In 1892 the famous French philologist Gaston Paris brought out an article on bascauda. Among other things, he defined the word more precisely (“a large wooden container, or wicker work”). He concentrated on Old French baschoe, the continuation of bascauda. Modern French dialects have multiple reflexes of baschoe, all of which designate “tub” and other vessels of this kind. One of them is bâche, whose definition corresponds rather closely to that of creel (“a basket having the form of a cone, used for carrying fish”). Standard French also has bachou “tub” (a technical term) and bâche “awning, cover made of awning.” Examples of such leaps (from “vessel” to “a cover for a vessel” or to “an object resembling a vessel”) are not too rare. Compare Engl. tunnel, from Old French tonel (Modern French tonneau “cask”): Middle Engl. tunnel meant “tubular net for catching birds; shaft, flue,” as opposed to Medieval Latin tunna “large cask,” of which tunnel is a diminutive form; of the same origin are French tonne, German Tonne “tub,” and Engl. tun, now only “a measure of wine,” formerly “large cask; vat” (ton is its doublet). The Romans borrowed from the Celts several words designating wooden receptacles, for instance, benna (French banna and benne) “basket; bucket” and the etymon of tun, mentioned above.
Gaston Paris suggested that since Engl. basket has no cognates in Germanic, it must have been taken over from French; -et is a diminutive suffix (compare punnet: whatever its origin, -et in it is the same suffix as in basket). He was right. He also pointed out that neither baschete nor basquete had been recorded in French and that even basche (the etymon of bâche) turned up in texts only in the 16th century. Consequently, the French etymon of basket must have existed not in Continental but in medieval Anglo-French. This was another good conjecture. Later authors did not add anything new to what Gaston Paris wrote in 1892. As for bascauda, it may be related to Latin fascia “band, girth, fillet.” (Those interested in the history of fascia are invited to look up fascism in any etymological dictionary.) A basket would seem to be a receptacle bound with or twisted together, or simply one with hoops, to use the formulation of Henry Cecil Wyld. If the bascauda-fascia connection is valid, then English bast is related to them. Once it was suggested that basket is a simplified form of *bastket (in linguistic works, asterisks are put before reconstructed, unrecorded words), but this shortcut should be avoided.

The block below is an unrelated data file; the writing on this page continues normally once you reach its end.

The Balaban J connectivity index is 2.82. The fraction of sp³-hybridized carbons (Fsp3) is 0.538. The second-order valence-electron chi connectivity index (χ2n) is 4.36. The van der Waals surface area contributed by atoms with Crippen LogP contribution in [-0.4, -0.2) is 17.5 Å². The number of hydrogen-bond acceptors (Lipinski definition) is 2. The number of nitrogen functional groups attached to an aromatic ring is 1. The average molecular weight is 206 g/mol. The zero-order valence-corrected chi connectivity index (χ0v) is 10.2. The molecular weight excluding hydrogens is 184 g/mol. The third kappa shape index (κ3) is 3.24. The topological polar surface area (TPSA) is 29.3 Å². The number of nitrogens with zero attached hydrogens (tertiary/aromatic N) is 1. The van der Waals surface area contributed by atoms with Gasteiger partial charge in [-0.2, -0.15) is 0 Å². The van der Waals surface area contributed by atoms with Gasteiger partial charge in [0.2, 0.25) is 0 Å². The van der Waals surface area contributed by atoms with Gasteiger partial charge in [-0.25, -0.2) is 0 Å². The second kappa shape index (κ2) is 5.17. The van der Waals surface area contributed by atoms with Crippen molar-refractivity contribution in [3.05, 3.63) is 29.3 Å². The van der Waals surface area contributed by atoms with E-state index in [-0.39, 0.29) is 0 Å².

Although French etymologists confirmed Paris’s guess, English dictionaries have passed it by. As far as I can judge by some later publications, some scholars came to the same conclusion as Paris but either did not know his article or chose not to refer to it (a typical case in etymological studies). Be that as it may, the time has come to rewrite the entry basket in English etymological dictionaries. It is always nice when a “word of unknown origin” loses membership in that sad group. Basket, as Gaston Paris said about one of its cognates, “had a pleasant history.”
Anatoly Liberman is the author of Word Origins…And How We Know Them as well as An Analytic Dictionary of English Etymology: An Introduction. His column on word origins, The Oxford Etymologist, appears here, each Wednesday. Send your etymology question to him care of email@example.com; he’ll do his best to avoid responding with “origin unknown.”